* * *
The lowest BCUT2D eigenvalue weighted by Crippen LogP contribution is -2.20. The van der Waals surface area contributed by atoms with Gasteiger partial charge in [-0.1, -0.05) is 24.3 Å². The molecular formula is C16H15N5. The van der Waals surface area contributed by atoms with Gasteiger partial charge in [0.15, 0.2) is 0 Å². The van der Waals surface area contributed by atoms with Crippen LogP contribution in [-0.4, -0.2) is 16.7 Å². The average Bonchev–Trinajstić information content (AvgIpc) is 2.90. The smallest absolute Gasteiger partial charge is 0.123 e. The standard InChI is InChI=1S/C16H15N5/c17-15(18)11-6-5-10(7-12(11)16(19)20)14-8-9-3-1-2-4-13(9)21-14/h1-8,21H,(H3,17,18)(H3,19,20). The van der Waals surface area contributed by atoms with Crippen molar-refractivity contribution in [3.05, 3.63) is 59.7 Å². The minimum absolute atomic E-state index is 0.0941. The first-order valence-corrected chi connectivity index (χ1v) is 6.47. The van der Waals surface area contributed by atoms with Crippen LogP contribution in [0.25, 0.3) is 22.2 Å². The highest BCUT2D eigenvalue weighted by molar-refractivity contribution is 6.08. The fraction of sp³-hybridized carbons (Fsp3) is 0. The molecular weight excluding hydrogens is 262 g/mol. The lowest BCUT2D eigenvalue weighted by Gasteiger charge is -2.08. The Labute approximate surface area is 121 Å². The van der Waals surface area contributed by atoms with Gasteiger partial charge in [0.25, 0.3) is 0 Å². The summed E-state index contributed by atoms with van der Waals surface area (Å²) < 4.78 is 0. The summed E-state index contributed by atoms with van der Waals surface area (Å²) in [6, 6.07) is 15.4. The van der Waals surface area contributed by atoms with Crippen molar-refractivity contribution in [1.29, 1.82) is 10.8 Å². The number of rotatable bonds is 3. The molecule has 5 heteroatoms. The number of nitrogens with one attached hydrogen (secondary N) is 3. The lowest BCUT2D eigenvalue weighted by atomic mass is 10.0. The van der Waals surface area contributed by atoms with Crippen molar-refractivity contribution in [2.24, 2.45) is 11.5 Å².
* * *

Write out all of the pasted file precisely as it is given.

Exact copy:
The lowest BCUT2D eigenvalue weighted by Crippen LogP contribution is -2.20. The van der Waals surface area contributed by atoms with Gasteiger partial charge in [-0.1, -0.05) is 24.3 Å². The molecular formula is C16H15N5. The van der Waals surface area contributed by atoms with Gasteiger partial charge in [0.15, 0.2) is 0 Å². The van der Waals surface area contributed by atoms with Crippen LogP contribution in [-0.4, -0.2) is 16.7 Å². The average Bonchev–Trinajstić information content (AvgIpc) is 2.90. The smallest absolute Gasteiger partial charge is 0.123 e. The standard InChI is InChI=1S/C16H15N5/c17-15(18)11-6-5-10(7-12(11)16(19)20)14-8-9-3-1-2-4-13(9)21-14/h1-8,21H,(H3,17,18)(H3,19,20). The van der Waals surface area contributed by atoms with Crippen molar-refractivity contribution in [3.05, 3.63) is 59.7 Å². The minimum absolute atomic E-state index is 0.0941. The first-order valence-corrected chi connectivity index (χ1v) is 6.47. The van der Waals surface area contributed by atoms with Crippen LogP contribution in [0.25, 0.3) is 22.2 Å². The highest BCUT2D eigenvalue weighted by molar-refractivity contribution is 6.08. The fraction of sp³-hybridized carbons (Fsp3) is 0. The molecular weight excluding hydrogens is 262 g/mol. The lowest BCUT2D eigenvalue weighted by Gasteiger charge is -2.08. The Labute approximate surface area is 121 Å². The van der Waals surface area contributed by atoms with Gasteiger partial charge in [0.25, 0.3) is 0 Å². The summed E-state index contributed by atoms with van der Waals surface area (Å²) < 4.78 is 0. The summed E-state index contributed by atoms with van der Waals surface area (Å²) in [6, 6.07) is 15.4. The van der Waals surface area contributed by atoms with Crippen molar-refractivity contribution in [1.29, 1.82) is 10.8 Å². The number of rotatable bonds is 3. The molecule has 5 heteroatoms. The number of nitrogens with one attached hydrogen (secondary N) is 3. The lowest BCUT2D eigenvalue weighted by atomic mass is 10.0. The van der Waals surface area contributed by atoms with Crippen molar-refractivity contribution in [2.24, 2.45) is 11.5 Å².